When I was about seven a popular children’s TV show was Spiderman and His Amazing Friends. Through the mists of time, I retain a strong memory of one particular episode, which turned out to be my first and most important lesson in international relations (I went on to take a master’s degree in the subject). It also laid the basis for a key insight into how communication can help resolve challenging situations and nurture better relationships. Let’s start with Spidey’s friends.
Firestar and Iceman were trapped in neighbouring rooms, neither aware of the other. Feeling cold, Firestar uses her magic powers to warm up the room. The heat seeps next door where Iceman responds by icing up. Firestar, feeling the chill, throws out another blast of heat. Iceman, threatened, ices up further. The pattern continues, each hero responding increasingly angrily to what they see as an attack. Neither realises their ‘enemy’ is actually their friend and that this cycle is bad for all.
This tragic scenario is actually a child-friendly version of the classic prisoner’s dilemma - a situation where uncertainty creates an incentive towards suboptimal behaviours. We are currently seeing a real-life version of this in Ukraine. Ukraine is clearly a victim, defending itself against attack by its much stronger neighbour. Yet Russia also sees itself as a victim, defending itself against an expansionist NATO. What’s seen as defence by one party is aggression by the other. It’s a mirror image of what happened 60 years ago in the Cuban Missile Crisis, when Cuba welcomed Soviet missiles and troops to defend it from its big, hostile neighbour. The US found that unacceptable then, as Russia does now.
The root problem here is not the protagonists’ psychological makeup, but their system structure. Firestar and Iceman clearly have no intention to hurt each other but, lacking information, operate out of fear. Nation states suffer an extreme version of this in that, with no higher authority, their dilemma is permanent (what political theorists call structural anarchy). Your neighbour might seem friendly, but how can you be sure? Maybe, like a grandmaster, they’re just luring you in for an attack later.
Like our superheroes, the two protagonists in the current European crisis are acting out of fear (Ukraine fears an expansionist Russia, Russia fears an expansionist NATO). Some simple communication can help. Russia could announce it will pause operations, honour Ukraine’s territorial integrity and even accept Ukraine’s wish to join NATO - so long as NATO expands no further. NATO can announce it reserves the right to accept any state’s application to join, but that it has no plans to expand - so long as Russia withdraws. Ukraine can announce a temporary pause on its plans to join NATO - on the condition that Russia signs a treaty recognising its territorial integrity. Each announcement can build enough confidence to inspire small steps back from the brink, gradually replacing fear with a virtuous cycle of trust. The path to peace is much longer, but it starts with words.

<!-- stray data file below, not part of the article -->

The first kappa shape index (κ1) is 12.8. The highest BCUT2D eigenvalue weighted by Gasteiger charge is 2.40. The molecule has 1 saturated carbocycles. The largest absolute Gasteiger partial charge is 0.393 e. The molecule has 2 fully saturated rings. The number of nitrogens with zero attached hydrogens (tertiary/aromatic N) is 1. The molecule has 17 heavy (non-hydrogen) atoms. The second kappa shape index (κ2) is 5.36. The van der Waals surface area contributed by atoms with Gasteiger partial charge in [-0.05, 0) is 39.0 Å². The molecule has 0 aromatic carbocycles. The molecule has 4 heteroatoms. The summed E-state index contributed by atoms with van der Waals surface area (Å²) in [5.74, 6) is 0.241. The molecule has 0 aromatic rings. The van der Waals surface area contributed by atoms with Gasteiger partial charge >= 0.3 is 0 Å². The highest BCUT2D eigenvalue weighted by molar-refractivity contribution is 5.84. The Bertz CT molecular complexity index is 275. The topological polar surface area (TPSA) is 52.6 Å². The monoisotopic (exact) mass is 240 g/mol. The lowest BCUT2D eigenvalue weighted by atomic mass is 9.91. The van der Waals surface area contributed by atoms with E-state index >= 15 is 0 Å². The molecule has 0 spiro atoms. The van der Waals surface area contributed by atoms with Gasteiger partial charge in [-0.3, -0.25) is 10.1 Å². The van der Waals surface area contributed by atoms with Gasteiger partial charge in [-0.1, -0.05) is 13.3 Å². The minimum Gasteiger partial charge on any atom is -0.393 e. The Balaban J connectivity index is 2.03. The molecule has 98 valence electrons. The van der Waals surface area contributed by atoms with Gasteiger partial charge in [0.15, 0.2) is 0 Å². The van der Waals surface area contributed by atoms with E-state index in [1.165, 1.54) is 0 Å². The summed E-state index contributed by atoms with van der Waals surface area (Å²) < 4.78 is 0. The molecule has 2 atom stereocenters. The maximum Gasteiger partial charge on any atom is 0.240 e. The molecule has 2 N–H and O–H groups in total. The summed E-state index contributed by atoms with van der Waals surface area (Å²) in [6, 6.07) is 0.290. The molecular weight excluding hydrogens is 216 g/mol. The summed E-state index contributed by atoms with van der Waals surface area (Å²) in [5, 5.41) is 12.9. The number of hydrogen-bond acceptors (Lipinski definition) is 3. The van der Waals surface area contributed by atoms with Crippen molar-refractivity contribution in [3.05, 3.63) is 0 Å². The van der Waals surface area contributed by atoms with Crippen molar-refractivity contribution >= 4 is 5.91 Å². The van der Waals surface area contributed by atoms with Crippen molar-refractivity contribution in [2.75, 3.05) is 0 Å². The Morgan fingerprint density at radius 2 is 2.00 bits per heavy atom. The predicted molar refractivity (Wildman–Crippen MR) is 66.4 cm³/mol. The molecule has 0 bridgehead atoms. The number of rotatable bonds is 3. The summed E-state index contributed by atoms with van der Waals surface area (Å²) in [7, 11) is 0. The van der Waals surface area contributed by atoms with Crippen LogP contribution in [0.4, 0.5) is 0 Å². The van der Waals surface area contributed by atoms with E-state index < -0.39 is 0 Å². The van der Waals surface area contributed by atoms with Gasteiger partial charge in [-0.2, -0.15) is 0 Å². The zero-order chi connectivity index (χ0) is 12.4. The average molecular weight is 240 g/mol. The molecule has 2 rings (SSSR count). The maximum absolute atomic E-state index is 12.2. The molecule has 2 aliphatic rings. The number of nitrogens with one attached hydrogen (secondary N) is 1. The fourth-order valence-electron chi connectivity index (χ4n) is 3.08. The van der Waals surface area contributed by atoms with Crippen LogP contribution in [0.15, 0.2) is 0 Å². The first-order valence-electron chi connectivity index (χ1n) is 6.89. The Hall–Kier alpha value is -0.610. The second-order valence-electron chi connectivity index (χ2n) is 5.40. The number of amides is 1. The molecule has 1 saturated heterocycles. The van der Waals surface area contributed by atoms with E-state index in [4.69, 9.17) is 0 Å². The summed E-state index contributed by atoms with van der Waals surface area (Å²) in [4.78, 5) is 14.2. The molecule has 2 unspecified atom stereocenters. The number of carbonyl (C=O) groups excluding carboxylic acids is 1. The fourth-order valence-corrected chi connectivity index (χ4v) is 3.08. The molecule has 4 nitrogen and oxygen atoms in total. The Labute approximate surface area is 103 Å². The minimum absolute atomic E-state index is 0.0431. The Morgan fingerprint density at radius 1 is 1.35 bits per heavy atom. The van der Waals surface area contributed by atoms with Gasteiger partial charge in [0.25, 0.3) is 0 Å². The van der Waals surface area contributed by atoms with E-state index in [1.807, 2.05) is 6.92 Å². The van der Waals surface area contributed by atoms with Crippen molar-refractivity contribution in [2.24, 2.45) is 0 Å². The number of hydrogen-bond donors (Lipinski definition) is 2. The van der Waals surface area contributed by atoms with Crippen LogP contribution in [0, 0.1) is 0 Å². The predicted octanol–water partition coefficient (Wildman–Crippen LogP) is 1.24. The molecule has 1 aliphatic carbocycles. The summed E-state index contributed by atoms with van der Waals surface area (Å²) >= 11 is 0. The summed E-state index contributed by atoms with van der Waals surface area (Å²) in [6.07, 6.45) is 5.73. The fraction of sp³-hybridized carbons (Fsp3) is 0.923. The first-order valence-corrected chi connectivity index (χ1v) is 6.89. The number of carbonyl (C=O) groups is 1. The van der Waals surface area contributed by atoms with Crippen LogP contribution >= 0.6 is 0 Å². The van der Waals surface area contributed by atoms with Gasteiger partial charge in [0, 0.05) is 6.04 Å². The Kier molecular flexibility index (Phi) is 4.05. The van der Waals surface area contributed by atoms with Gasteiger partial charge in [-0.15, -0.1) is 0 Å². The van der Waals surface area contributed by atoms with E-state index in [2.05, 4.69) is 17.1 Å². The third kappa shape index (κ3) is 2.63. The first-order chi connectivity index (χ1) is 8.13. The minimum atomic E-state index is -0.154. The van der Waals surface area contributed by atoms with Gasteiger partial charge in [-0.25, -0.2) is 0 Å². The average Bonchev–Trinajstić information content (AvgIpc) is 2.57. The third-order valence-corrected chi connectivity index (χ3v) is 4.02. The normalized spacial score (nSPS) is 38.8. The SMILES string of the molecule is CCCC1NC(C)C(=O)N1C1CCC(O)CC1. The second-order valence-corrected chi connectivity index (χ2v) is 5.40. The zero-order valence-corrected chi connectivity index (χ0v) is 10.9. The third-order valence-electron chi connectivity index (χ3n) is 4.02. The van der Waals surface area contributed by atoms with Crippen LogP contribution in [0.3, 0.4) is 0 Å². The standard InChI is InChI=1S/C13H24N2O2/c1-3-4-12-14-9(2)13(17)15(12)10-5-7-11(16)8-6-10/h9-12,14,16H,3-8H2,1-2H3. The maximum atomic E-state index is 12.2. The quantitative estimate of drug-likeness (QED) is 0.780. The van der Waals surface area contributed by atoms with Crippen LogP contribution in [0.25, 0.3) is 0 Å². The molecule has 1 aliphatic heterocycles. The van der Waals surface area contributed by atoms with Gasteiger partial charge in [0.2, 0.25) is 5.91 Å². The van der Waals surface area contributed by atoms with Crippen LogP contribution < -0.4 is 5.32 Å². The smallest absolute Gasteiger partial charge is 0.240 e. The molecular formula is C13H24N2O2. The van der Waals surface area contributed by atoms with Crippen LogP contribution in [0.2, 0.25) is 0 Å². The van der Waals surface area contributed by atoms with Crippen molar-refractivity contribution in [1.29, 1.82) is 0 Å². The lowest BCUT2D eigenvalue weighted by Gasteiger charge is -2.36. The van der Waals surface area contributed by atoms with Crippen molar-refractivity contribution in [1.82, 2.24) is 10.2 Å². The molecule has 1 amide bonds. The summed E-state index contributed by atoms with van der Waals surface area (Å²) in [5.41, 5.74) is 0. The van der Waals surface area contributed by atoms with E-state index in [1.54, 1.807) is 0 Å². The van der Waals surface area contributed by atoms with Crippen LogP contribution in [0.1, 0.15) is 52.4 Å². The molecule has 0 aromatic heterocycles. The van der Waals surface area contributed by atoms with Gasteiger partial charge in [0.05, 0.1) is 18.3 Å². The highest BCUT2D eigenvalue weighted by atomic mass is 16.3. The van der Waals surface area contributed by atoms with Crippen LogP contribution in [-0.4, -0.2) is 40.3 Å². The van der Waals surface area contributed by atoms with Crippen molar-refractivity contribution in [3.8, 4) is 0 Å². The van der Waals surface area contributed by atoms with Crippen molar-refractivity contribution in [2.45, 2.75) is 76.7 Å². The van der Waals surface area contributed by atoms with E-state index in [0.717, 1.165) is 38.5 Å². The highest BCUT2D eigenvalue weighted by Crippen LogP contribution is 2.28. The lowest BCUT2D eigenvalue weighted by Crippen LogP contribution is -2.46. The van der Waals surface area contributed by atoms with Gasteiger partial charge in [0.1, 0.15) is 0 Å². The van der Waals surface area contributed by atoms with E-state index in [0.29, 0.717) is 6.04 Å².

Of course, this is not just about superheroes and nation-states. All relationships fall somewhere along the spectrum of the prisoner’s dilemma, and can benefit from effective communication. For example, companies can win support from investors by volunteering more information on their performance and strategy. Leaders can promote a healthier workplace culture by creating pathways for candid feedback through surveys, AMAs, skip levels, focus groups and coffee chats. Managers can inspire loyalty by making team members feel like insiders with as much behind-the-scenes information as possible. In each case, the underlying goal is to reduce uncertainty and inspire confidence, thus resolving the prisoner’s dilemma. It’s a useful reminder that in pressured situations of all kinds we can all draw on a very special superpower - it’s called communication.